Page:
If you took video game fans, and divided them up into different groups you might feel reminiscent of high school. You’d have the jocks who love sports games, or the Ogres (Revenge of the Nerds Reference) who love their FPS’s, then you’d have the agriculture club who simply loves to farm (Harvest Moon). I’d be hanging out with everyone because I love all genres of gaming, but for some reason I’ve always had this strange attraction to Harvest Moon. My first foray into this sub-genre of gaming took place on the Nintendo 64. Once I planted my first turnip seed, I was addicted. Getting married to Karen, and having her gather eggs in the morning. Greatest moment of gaming material.
Next to Super Punch-Out, which I have close to 700-800 hours of game time I’d say Harvest Moon 64 is my most played game of all time. Since, I’ve played numerous iterations of HM, even the original on the SNES. None have quite captured what HM 64 was able to. It was simple, yet demanding, and the gameplay was very smooth. I had heard about Rune Factory on the DS, and thought that it was very interesting concept. Integrating dungeon crawling into the farming-sim aspect seemed cool enough. My initial thought is that they’d trade in the laid back, go at it your own pace feeling by adding combat so I never played the DS titles.
Kind of disappointed that I didn’t.
After playing Rune Factory: Frontier, I can safely say that it’s on par with Harvest Moon 64. As I dive deeper into everything the game has to offer, it could have the potential to surpass HM 64’s greatness. I’ve only played through my first season (Spring), and it’s already hard to begin explaining everything the game has to offer.
At the very beginning, you’re treated to an anime inspired intro movie. Which is very well animated. The story is quite simple: Raguna (you) is following a long time friend by the name of Mist as she left her home for unknown reasons. You end up tracking her down to the small village of Trampoli. Instead of bringing her back, you decide to stay yourself and raise a farm. After the first season, not much has come from the main story yet. Only that Mist hears some voices throughout the village. Schizo, or something sinister afoot? Only time will tell.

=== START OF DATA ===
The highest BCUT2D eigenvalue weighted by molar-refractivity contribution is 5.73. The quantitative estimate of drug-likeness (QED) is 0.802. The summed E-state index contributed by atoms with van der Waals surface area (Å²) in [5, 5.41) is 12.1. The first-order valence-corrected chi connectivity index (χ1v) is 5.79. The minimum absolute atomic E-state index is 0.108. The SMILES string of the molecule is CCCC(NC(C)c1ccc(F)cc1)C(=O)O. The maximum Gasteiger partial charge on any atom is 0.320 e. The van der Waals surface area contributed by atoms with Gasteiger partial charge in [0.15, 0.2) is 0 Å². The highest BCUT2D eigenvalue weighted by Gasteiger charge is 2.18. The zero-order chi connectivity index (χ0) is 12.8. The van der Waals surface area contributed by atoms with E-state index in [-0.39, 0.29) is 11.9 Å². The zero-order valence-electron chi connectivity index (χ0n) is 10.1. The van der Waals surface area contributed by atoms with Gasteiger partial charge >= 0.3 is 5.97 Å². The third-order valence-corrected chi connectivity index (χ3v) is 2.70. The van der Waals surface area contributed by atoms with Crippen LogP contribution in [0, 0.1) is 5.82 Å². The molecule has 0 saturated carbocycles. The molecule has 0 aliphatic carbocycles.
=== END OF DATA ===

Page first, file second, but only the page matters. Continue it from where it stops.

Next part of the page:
If I had to describe Rune Factory: Frontier in one word, it would be ‘depth’. With only one season completed, there’s already more to do than in most HM games I’ve played. You of course have your farm, which starts out a bit small. The reason being is more of the obstacles you have to clear requires tools you don’t have yet. So the amount of land you have to work with is minimal. Not complaining yet though, because there’s much more to the game than farming. Everything works just like in previous Harvest Moons. You clear out a patch of land, you till it, plant your seeds, water them, wait for them to grow, and then sell them for money or give them to your neighbors. Or use the to create recipes for cooking.
Even with all the additions to the game, farming is still the main crutch of the gameplay.
The second element of the game that is introduced to you is interacting with the villagers, and heroines. The heroines are the main part of your social life in Trampoli. These are the bachelorettes you’ll have to woo into loving you, then eventually marrying you. I stated in the title of the post that this is a ‘first impression’. I really haven’t decided who I’m courting yet, but I can say it will be hard decision. I actually like all of the bachelorettes I’ve run into so far. Which is strange because Karen in HM 64 is the only candidate I could stand in that game.